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Lea v. United States Department of Agriculture

United States District Court, M.D. Tennessee, Nashville Division

December 8, 2017

COREY LEA, Petitioner,
v.
UNITED STATES DEPARTURE OF AGRICULTURE, et al., Respondents.

          Terrence Berg Judge

          REPORT AND RECOMMENDATION

          Newbern Magistrate Judge

         To The Honorable Terrence G. Berg, District Judge

         The District Court referred this pro se Petition for Judicial Review under the Administrative Procedure Act to the undersigned Magistrate Judge pursuant to 28 U.S.C. §§ 636(b)(1)(A) and (B) to dispose or recommended disposition of any pretrial motions and to conduct further proceedings, if necessary, under Rule 72(b) of the Federal Rules of Civil Procedure and the Local Rules of Court. (Doc. No. 3.)

         Pending before the Court is the Motion to Dismiss of Respondent United States Department of Agriculture (USDA) (Doc. No. 22). Petitioner Corey Lea has responded in opposition. (Doc. No. 24.) For the following reasons, the undersigned RECOMMENDS that the motion to dismiss be GRANTED and that the Petition be DISMISSED.

         I. Background

         Petitioner Corey Lea brings a petition under the Administrative Procedure Act (APA), 5 U.S.C. § 701, et seq., related to (1) the USDA's “fail[ure] [to] act on [t]he 2008 Farm Bill and the [foreclosure] moratorium relief it provided in 7 CFR 766.358” for borrowers, and (2) “an accepted discrimination complaint still unresolved [at] the USDA's Office of Civil Rights.” (Doc. No. 1, PageID# 2, ¶¶ 1-2.) It appears Lea's claims arise out of a foreclosure on Lea's property, which Lea believes the USDA should have stopped, and Lea's status as a “socially disadvantaged farmer and . . . a member of a protected class, African American.” (Id. at PageID# 3-4, ¶ 7; PageID# 4, ¶ 8; PageID# 5, ¶ 11-12; PageID# 8, ¶ 20.) He seeks “an expedited formal hearing on the merits before the Department of Agriculture's Administrative Law Judg[e and, ] if necessary, a judicial review of the ALJ's decision.” (Id. at PageID# 9.)

         Factual context is almost entirely absent from Lea's complaint in this action. However, Lea has brought substantially similar, and sometimes identical, claims in other courts which illuminate the present action. The United States Court of Federal Claims described Lea's related litigation history as follows in a 2016 order:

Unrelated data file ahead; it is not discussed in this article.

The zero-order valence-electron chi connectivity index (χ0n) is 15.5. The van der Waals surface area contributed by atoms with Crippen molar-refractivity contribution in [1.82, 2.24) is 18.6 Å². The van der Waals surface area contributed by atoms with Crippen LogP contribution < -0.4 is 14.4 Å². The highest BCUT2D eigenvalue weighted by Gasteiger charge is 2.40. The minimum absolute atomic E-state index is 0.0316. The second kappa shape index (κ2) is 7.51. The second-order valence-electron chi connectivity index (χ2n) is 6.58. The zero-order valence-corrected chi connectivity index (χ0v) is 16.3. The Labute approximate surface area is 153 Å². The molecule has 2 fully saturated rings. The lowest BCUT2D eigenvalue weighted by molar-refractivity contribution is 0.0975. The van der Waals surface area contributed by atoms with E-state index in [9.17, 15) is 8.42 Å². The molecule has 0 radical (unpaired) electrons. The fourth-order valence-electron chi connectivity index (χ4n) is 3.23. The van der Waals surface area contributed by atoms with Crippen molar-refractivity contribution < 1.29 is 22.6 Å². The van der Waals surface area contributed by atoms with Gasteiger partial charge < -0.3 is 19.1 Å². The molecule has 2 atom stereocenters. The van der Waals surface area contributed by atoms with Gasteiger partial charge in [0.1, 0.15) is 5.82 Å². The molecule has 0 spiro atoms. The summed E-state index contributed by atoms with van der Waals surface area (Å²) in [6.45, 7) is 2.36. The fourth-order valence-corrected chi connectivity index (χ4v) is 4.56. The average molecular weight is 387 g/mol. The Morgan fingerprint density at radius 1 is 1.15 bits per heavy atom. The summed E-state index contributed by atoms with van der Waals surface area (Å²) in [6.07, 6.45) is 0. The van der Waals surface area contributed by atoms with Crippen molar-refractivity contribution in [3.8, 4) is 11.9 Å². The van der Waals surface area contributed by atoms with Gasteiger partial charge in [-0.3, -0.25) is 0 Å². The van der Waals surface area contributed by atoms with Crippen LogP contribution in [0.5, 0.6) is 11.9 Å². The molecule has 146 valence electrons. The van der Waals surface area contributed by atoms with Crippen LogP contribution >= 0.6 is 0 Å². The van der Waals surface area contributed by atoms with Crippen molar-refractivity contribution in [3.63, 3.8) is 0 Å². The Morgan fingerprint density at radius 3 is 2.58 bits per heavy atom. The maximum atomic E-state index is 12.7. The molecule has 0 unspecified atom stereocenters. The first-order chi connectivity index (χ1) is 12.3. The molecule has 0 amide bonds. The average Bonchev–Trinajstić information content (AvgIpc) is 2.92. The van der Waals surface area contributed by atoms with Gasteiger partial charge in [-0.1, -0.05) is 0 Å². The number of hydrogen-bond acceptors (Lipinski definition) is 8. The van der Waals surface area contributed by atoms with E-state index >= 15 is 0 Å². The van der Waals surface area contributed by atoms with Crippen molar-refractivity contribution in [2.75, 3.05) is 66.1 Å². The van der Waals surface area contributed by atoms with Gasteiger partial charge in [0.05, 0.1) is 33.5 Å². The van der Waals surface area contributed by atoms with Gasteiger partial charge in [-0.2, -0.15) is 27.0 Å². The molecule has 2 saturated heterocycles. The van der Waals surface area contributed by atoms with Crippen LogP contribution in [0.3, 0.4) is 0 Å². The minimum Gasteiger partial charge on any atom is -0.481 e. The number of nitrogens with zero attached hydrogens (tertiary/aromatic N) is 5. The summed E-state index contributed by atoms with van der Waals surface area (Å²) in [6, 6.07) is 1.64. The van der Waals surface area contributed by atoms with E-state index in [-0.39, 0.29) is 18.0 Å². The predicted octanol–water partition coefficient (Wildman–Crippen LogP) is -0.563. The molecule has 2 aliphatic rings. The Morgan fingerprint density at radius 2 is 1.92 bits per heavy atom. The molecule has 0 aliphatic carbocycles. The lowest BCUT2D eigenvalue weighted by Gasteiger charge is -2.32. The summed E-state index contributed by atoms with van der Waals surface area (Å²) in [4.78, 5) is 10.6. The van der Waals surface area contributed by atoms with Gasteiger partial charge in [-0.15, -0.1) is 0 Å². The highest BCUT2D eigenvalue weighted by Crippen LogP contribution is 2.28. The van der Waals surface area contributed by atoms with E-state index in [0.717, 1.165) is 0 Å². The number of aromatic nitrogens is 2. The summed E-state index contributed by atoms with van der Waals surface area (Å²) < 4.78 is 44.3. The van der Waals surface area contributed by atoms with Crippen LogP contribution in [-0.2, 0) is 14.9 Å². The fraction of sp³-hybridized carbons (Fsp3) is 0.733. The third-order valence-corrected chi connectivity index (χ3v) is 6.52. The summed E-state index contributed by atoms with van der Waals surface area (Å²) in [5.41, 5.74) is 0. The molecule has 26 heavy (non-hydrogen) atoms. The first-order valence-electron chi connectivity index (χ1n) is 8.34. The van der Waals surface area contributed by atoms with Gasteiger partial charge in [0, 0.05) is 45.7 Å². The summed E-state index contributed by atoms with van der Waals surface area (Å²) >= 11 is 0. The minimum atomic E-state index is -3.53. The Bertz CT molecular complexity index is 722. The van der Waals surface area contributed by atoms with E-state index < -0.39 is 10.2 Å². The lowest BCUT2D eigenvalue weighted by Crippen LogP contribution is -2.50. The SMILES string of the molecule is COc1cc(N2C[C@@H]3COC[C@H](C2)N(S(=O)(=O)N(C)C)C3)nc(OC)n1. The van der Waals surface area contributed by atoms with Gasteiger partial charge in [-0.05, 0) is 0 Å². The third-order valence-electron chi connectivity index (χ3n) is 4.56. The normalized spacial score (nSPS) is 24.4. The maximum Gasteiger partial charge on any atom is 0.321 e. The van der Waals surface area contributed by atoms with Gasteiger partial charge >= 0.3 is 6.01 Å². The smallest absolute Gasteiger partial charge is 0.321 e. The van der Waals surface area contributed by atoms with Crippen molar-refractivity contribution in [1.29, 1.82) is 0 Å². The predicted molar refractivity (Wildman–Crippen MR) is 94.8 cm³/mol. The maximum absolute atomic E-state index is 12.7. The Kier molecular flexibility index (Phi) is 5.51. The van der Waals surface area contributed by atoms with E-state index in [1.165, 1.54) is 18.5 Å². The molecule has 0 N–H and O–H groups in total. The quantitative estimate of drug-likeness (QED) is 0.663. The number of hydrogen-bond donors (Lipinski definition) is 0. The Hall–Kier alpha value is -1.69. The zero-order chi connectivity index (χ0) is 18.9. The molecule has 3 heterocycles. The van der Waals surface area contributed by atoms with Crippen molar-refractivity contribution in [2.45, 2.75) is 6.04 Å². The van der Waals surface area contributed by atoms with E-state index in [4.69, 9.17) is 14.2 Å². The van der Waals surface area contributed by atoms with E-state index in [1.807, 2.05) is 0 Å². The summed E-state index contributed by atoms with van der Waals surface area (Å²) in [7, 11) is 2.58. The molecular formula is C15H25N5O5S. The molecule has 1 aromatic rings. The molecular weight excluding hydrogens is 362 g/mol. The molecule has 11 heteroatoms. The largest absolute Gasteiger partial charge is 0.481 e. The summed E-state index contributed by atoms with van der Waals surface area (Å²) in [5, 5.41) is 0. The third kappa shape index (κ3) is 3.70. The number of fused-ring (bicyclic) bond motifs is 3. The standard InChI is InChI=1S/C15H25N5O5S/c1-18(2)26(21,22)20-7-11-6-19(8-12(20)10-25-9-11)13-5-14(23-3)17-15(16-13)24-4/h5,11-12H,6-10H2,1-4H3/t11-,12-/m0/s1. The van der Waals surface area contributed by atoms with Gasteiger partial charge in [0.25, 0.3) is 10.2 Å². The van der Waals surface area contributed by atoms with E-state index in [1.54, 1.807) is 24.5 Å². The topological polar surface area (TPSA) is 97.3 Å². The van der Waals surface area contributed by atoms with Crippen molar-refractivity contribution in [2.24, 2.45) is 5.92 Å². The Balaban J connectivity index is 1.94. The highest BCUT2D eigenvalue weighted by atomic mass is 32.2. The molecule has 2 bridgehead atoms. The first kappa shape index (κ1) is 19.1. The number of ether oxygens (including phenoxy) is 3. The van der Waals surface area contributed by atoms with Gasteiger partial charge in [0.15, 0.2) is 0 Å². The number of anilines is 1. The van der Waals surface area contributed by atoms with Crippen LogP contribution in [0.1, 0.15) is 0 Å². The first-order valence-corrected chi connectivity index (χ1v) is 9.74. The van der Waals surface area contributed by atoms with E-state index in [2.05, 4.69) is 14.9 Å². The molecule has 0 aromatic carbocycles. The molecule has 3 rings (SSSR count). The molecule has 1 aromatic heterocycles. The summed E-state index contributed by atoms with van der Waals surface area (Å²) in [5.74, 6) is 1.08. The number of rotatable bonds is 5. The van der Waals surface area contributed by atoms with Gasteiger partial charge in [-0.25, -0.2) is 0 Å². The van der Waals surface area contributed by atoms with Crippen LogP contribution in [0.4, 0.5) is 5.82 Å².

This is pro se plaintiff Corey Lea's third action initiated in the United States Court of Federal Claims arising from the same underlying facts filed within a two-year time period. Plaintiff alleges that, in November 2007, the now-dissolved company Corey Lea, Inc. obtained a loan from Farmers National Bank to purchase farm property. This loan was guaranteed by the United States Department of Agriculture (USDA) Farm Service Agency (FSA) through a loan guarantee agreement. As a result, Farmers National Bank held a first mortgage on 90 percent of the property, and the USDA FSA held a second mortgage on 10 percent of the property. Mr. Lea attached the loan guarantee agreement to the complaint filed in the current action, which identifies “COREY LEA, INC.” as the “Borrower, ” and “FARMERS NATIONAL BANK” as the “Lender.” (capitalization in original). Although plaintiff did not provide a copy of the second mortgage held by the USDA FSA with his complaint, defendant provided a copy of this second mortgage as an attachment to its motion to dismiss. This second mortgage document identifies the mortgagor as “COREY LEA, INCORPORATED.” (capitalization in original).
Subsequently, in December 2007, plaintiff alleges that he secured a loan from Independence Bank to fund the construction of a new house on the property and to refinance the existing loan from Farmers National Bank. According to plaintiff, he requested a loan subordination from the USDA, however, the USDA denied the request after conducting an appraisal of the property and appraising the value of the property at $18, 035.00 less than the amount of debt that plaintiff would incur with the new loan, if completed. Following this denial, plaintiff filed a complaint with the USDA Office of Civil Rights, which was received by the USDA on May 1, 2008, alleging that the denial of the loan resulted from racial discrimination. It is not clear from the record in [this] case how these allegations were resolved.